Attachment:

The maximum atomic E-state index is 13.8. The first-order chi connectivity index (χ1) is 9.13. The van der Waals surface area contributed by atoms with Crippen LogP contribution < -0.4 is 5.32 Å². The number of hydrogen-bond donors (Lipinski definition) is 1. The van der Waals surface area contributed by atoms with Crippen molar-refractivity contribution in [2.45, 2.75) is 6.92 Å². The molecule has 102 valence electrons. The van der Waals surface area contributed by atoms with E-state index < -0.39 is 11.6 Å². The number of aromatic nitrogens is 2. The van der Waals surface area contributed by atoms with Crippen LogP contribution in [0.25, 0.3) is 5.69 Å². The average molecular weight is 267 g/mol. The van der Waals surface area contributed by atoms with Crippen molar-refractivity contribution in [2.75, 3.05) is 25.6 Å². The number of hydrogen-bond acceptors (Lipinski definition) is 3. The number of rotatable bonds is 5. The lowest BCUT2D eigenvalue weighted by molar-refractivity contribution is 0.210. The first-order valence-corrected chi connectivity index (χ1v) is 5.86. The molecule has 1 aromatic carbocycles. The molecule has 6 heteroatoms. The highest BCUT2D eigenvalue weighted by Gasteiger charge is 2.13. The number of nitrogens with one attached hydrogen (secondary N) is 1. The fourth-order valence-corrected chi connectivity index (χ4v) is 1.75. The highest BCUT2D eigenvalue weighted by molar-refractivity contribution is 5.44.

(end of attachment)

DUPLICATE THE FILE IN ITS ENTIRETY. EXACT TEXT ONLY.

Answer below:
The maximum atomic E-state index is 13.8. The first-order chi connectivity index (χ1) is 9.13. The van der Waals surface area contributed by atoms with Crippen LogP contribution < -0.4 is 5.32 Å². The number of hydrogen-bond donors (Lipinski definition) is 1. The van der Waals surface area contributed by atoms with Crippen molar-refractivity contribution in [2.45, 2.75) is 6.92 Å². The molecule has 102 valence electrons. The van der Waals surface area contributed by atoms with E-state index < -0.39 is 11.6 Å². The number of aromatic nitrogens is 2. The van der Waals surface area contributed by atoms with Crippen LogP contribution in [0.25, 0.3) is 5.69 Å². The average molecular weight is 267 g/mol. The van der Waals surface area contributed by atoms with Crippen molar-refractivity contribution in [2.75, 3.05) is 25.6 Å². The number of hydrogen-bond acceptors (Lipinski definition) is 3. The number of rotatable bonds is 5. The lowest BCUT2D eigenvalue weighted by molar-refractivity contribution is 0.210. The first-order valence-corrected chi connectivity index (χ1v) is 5.86. The molecule has 1 aromatic carbocycles. The molecule has 6 heteroatoms. The highest BCUT2D eigenvalue weighted by Gasteiger charge is 2.13. The number of nitrogens with one attached hydrogen (secondary N) is 1. The fourth-order valence-corrected chi connectivity index (χ4v) is 1.75. The highest BCUT2D eigenvalue weighted by molar-refractivity contribution is 5.44.